As I mentioned in my last post, I've been having some....completion issues. As I sat and thought about this last night, I realized that my completion issues resulted from a lack in my normal zeal for science. I would get part way through the post and realize that I was simply too demoralized to finish. So why am I demoralized?
The main part is that science hasn't been a lot of fun recently. I've had a variety of papers going through the review process over the past year and the crazy blowback I've been getting has really started to take a toll. Don't get me wrong, I'm a big girl. I know how the review process works, but it has definitely seemed stranger and angrier lately. Every paper is a multi-round trench warfare-type slugfest, often lasting double (if not triple) the typical time from submission to acceptance for that journal. (I won't go into all the details because one of my half-finished posts is about the bizzaritude I've been experiencing). The Professor Chaos part of my personality knows that the weird blow back is actually a good sign for my research direction, but the River Tam part is feeling a little battered and bruised.
You might be wondering why my bitter reviewer battles might give me the impression that I'm on a good research direction? Let me digress for a moment. A while back, Drugmonkey made an open meme on creating your own index/law. When I was a graduate student a big name professor told me a story about one of his papers that is now a citation classic. He said that the responses to his work fell in one of two categories: it was wrong or it was trivial. Over the years, I have listened to other big names say similar things and based on this data, I have created the novelty test - a modified version of what the big name told me when I was a young whelp. I present: The Professor Chaos Novelty Litmus Test. The Professor Chaos Novelty Litmus works as follows: if the response to your work contains all of the following three elements (either separately from different individuals or all together from one individual) there's a high probability that your work ranks high in novelty:
1) "This work is wrong". This can take the form of nitpicky details that actually don't affect your results - which you may already have demonstrated in said paper - that are blown up as if you committed scientific fraud. This is the low - but still indicative -end of the "wrong" scale. Or it can take more bizarre turns resulting in weird statements that make you feel like you just had a stroke, like: "The author's logic about the nth dimensional constraint on the ecology of dogs rests on a critical assumption that dogs behave like dogs, but trees don't behave like dogs. This obviously invalidates this entire study on dog ecology." In my opinion, the more bizarre the reason, the more your work has messed with a reviewer's preconceived notions and therefore it is more likely you are truly on to something. Congratulations.
2) "This is not novel because it has been done before by a really big name". The key for this one to count as a positive novelty result is that the paper must not actually exist. There are two forms of this response. The first is an explicit reference to the "original" paper (i.e. you could easily locate the paper that is being referred to), but upon examination, the paper may be on dogs, but that's the end to the overlap. This ranks low on the "not original scale", because its always possible the reviewer honestly didn't understand your paper. On the high end of this scale is the "you have displayed your complete lack of competence in this area because you have missed the fundamental paper that has already published your idea which was published by either big name X, big name Y, big name Z, big name A. But I don't have the time to tell you which one of them did this, or which of their over 100 papers is the one you should care about. I won't even give you hints on journal or year. But boy it makes you look bad that you didn't know about this paper." I used to think this was just sloppy reviewing, but in my cynical older age, I am beginning to suspect that these are actually either conscious or subconscious attempts to throw the novelty of the paper in to doubt when the reviewer actually has no evidence of such...especially since I have on more than one occasion now gone through the multitude of papers by the list of big names and never found that my work had been done previously.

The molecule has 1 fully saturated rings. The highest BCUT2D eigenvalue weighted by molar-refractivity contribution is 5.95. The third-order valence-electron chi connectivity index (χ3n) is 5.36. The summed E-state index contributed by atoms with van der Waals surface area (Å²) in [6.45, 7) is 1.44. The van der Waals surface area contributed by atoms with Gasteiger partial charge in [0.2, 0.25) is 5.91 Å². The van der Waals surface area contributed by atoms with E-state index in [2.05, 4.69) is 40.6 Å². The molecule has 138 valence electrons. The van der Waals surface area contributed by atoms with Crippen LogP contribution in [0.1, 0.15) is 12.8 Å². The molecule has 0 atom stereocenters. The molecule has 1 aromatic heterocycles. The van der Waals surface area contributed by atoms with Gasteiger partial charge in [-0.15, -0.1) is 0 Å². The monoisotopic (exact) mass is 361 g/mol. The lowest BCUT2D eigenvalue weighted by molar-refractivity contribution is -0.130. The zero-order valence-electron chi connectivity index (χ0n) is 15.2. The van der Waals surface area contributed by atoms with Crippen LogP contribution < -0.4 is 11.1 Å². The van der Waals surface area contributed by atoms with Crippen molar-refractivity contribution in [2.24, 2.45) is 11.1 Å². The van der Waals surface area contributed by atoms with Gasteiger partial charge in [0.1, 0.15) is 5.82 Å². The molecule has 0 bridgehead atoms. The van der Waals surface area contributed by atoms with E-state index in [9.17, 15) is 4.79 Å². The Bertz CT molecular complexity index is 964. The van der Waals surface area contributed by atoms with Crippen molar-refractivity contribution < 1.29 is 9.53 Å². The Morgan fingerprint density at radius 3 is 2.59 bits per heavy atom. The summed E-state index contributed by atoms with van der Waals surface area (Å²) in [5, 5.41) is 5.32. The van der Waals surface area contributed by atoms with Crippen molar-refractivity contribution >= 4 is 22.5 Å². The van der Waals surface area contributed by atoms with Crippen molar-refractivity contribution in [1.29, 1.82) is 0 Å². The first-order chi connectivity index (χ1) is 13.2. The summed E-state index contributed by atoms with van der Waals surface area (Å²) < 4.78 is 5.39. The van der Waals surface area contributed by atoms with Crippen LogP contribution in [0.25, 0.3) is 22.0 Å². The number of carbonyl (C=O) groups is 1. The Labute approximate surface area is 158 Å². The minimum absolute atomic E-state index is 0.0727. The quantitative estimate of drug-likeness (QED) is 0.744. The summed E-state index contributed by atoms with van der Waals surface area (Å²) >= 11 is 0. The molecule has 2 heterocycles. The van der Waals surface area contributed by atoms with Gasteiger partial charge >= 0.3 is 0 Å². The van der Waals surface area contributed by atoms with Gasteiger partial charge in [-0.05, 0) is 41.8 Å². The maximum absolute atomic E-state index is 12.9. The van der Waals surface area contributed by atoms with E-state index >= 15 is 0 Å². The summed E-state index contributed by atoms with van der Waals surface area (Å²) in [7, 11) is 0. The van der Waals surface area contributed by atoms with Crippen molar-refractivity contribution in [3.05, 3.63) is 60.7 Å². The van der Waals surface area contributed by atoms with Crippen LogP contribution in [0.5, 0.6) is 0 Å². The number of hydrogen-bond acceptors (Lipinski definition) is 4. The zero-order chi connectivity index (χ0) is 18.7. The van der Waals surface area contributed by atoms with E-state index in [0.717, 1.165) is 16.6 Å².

3) "This is just trivial". In contrast to #2 which may not debate the importance of the idea only that its already been done, this is the 2+2 argument. Your idea is so fundamentally trivially true that its not even worth publishing. Variants of this include: Everyone already knows this, its common knowledge, even if there is no record of the idea ever being tested - or maybe even proposed - in the literature. What's important about this critique is that you can go to the top journals in your field and pull out numerous, highly regarded papers published in the last 2 years that clearly ignore this "trivially true" statement about how the world works and in fact are actually operating on an assumption that the world does not work that way at all. You cannot, however, find any papers that actually are using the "trivially true" idea that everyone already knows.
So that's it, the Professor Chaos Litmus Test for Novelty. This is really only an indicator and not a measure of novelty - but the more absurd the responses the higher the likelihood that you're on to something good. Oh, and you get extra bonus points for receiving a review or other response that actually says all 3 of the above points.